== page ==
Spoilers follow for Ted Lasso season 2 episode 1 ‘Goodbye, Earl’.
Ted Lasso is a TV show about overcoming adversity. Despite the humor and optimism that runs through Apple TV Plus’ most popular series to date, it doesn’t overlook the struggles that its eclectic cast of characters go through – and, ultimately, their ability to rise above it.
With season 1 focusing on the hardship of key characters including Ted (Jason Sudeikis) and Rebecca Welton (Hannah Waddingham), season 2 trains its eye on the show’s supporting cast and the troubles – personal and professional – that they must conquer to grow as individuals.
That includes Jamie Tartt. The antagonistic former AFC Richmond star’s circumstances are a mystery at the start of Ted Lasso season 2 but, by the end of episode 1 – titled Goodbye, Earl – it appears that Jamie, more than anyone, needs a helping hand.
Ahead of season 2’s premiere, TechRadar sat down with Jamie Tartt actor Phil Dunster to discuss his character’s stuttering soccer career. We also discuss the series’ examination of difficult real-life subjects and whether we’ll see Jamie in a Richmond shirt ever again.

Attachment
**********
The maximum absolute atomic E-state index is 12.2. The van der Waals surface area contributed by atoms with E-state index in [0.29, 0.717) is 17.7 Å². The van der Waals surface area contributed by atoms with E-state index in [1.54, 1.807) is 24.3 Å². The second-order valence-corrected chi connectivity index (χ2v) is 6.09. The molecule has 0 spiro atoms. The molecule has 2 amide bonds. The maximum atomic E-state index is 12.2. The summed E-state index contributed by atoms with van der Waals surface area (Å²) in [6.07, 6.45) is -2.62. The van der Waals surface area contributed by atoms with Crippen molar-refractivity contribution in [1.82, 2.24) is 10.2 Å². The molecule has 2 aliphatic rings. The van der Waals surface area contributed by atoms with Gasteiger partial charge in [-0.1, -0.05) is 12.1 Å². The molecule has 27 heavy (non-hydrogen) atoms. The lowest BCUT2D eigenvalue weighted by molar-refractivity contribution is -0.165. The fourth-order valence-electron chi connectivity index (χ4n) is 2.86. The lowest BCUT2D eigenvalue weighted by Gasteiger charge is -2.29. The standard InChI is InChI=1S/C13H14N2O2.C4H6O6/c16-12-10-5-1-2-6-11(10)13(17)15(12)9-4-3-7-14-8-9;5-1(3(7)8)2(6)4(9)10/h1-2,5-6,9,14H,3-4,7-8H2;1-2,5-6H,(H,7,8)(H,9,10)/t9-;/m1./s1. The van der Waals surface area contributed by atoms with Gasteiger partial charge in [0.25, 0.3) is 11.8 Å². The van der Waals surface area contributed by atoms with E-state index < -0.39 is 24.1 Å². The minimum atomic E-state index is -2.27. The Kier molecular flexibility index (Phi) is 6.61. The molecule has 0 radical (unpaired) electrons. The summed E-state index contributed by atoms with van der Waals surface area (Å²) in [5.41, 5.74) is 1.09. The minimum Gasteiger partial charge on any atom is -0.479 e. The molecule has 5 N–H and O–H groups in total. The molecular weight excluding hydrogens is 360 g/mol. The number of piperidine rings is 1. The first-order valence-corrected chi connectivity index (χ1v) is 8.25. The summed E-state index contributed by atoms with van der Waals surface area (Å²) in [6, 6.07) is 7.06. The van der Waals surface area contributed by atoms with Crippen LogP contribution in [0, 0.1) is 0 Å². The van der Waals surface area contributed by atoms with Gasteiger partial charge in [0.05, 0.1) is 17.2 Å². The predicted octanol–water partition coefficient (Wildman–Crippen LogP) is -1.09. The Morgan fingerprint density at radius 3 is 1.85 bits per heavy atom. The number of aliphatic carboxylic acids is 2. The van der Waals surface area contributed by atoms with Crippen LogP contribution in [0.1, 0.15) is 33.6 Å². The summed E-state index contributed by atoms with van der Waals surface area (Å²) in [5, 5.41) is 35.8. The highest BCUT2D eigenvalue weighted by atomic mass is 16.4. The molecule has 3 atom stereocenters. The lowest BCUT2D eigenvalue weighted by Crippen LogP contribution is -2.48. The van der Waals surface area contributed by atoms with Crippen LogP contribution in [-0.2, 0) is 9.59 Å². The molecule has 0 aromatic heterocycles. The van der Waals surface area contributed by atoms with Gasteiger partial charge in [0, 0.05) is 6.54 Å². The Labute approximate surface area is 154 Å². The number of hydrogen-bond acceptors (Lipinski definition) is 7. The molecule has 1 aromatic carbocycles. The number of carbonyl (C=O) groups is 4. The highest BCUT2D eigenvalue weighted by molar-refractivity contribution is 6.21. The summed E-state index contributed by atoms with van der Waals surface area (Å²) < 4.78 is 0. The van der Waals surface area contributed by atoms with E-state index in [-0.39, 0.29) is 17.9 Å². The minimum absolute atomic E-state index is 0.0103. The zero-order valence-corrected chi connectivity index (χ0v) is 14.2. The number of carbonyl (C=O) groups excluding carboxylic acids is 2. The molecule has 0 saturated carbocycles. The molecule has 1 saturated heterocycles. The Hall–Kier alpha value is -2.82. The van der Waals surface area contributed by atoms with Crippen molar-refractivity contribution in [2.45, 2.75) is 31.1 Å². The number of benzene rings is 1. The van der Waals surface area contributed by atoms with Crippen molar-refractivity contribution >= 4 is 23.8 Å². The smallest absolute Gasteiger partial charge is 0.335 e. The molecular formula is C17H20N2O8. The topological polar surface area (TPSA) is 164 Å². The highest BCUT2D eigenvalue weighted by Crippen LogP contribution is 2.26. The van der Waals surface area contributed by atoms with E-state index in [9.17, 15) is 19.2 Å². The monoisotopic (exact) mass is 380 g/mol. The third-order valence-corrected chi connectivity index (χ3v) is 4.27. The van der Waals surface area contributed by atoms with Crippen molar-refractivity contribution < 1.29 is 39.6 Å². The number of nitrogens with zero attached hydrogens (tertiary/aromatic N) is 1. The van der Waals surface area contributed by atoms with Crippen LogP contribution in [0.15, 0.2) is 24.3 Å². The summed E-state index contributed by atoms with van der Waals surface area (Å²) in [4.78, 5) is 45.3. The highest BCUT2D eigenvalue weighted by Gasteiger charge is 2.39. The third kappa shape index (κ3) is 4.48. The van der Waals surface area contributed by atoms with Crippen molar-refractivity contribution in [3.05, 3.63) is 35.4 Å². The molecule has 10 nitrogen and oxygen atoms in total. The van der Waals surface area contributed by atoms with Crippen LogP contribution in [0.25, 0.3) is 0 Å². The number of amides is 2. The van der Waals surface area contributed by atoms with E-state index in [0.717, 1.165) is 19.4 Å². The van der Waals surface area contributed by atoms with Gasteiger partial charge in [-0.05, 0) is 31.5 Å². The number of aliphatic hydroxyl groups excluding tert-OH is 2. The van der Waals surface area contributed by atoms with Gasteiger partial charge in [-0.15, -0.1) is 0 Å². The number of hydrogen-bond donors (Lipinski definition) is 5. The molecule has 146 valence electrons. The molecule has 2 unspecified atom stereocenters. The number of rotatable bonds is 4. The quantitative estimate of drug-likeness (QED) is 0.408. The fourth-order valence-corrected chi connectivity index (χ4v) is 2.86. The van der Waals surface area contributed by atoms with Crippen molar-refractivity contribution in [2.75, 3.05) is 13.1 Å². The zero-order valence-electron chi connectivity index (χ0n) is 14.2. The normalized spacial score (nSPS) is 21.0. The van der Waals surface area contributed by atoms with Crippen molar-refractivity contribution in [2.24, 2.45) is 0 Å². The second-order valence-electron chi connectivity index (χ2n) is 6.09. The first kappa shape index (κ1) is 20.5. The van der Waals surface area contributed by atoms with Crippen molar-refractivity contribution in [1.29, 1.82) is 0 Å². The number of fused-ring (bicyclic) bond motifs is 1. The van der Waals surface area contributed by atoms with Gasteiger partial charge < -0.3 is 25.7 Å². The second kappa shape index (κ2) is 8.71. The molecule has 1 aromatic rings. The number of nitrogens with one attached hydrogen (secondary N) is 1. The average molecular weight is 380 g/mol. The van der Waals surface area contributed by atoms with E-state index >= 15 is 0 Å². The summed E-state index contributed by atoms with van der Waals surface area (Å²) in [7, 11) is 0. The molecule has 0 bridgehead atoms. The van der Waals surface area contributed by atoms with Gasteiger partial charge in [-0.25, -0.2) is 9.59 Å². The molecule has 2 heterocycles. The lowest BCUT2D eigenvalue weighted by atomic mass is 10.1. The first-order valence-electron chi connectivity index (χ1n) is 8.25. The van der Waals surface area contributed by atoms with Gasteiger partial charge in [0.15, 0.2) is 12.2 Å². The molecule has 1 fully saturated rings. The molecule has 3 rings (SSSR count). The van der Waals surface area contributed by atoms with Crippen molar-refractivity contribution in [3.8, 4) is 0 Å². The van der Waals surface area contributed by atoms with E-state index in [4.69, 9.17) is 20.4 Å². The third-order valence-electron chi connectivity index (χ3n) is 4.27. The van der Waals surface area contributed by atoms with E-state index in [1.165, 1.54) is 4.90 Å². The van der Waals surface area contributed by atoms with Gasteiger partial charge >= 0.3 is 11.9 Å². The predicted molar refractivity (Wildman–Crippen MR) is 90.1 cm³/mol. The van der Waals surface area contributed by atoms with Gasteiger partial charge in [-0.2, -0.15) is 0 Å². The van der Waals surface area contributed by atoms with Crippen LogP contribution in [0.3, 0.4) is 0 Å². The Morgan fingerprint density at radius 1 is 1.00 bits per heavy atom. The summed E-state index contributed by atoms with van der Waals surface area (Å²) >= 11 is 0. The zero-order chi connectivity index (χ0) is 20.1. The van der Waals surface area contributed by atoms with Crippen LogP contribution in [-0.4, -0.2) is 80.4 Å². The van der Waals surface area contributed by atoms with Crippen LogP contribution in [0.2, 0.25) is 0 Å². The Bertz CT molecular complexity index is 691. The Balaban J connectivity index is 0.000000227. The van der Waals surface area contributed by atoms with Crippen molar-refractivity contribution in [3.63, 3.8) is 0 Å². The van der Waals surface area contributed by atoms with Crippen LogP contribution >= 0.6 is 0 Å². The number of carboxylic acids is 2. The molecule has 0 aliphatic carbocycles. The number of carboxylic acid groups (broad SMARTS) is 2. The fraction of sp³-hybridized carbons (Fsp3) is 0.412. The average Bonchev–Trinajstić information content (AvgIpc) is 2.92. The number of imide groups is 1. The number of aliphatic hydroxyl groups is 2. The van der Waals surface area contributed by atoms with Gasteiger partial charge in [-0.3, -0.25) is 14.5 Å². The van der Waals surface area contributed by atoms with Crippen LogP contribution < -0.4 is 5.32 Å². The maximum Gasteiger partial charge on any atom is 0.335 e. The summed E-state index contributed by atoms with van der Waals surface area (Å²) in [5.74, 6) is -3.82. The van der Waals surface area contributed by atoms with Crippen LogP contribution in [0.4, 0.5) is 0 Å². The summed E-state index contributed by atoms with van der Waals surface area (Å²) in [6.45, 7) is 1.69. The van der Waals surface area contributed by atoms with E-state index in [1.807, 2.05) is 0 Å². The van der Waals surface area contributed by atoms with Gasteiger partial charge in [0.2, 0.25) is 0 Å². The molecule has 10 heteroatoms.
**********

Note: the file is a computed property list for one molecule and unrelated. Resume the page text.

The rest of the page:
Back to reality
Ted Lasso’s season 1 finale left Jamie at a crossroads. Recalled from his Richmond loan spell by Manchester City, the attacker ended up relegating Richmond by setting up City’s winning goal on the final day of last season.
Rather than celebrate Richmond’s demotion to England’s second tier, though, the egotistical soccer player found himself mulling over his part in proceedings – especially after Ted leaves him a note praising his unselfish behavior in assisting a goal rather than trying to score himself.
Fast forward to season 2 and Jamie is conspicuous by his absence. That is, until the final scene in episode 1.
Sitting down with his elderly female yoga friends, ex-Richmond midfielder Roy Kent (Brett Goldstein) settles in to watch the latest episode of satirical Love Island-style show Lust Conquers All.
To Roy’s surprise, arch-rival Jamie is revealed to be part of the series’ line up. So how did he go from starring for Manchester City to appearing on a reality TV show?
“Jamie’s at this place now where he’s trying these different avenues,” Dunster exclusively tells us. “Maybe he feels like he couldn’t continue to do all that work on his own [without Ted]. Perhaps he’s stepping away from football and maybe trying something that is less to do with his talent.”
It appears, though, that Jamie is missing Ted and AFC Richmond’s players. Deprived of their infectious optimism, collective spirit and support, the former Richmond superstar is seemingly taking control of his life for the first time – but that doesn’t necessarily mean that Jamie’s self-made decisions are what’s best for him.
Still, he’s unlikely to admit to missing his former soccer coach and teammates. Based on his brief appearance in season 2’s premiere, Jamie is as narcissistic and cocky as he was in season 1. Dunster, though, believes that it’s all a front on Jamie’s part to hide his deep-seated insecurities, which Ted was seemingly getting to the crux of before Jamie’s Richmond departure.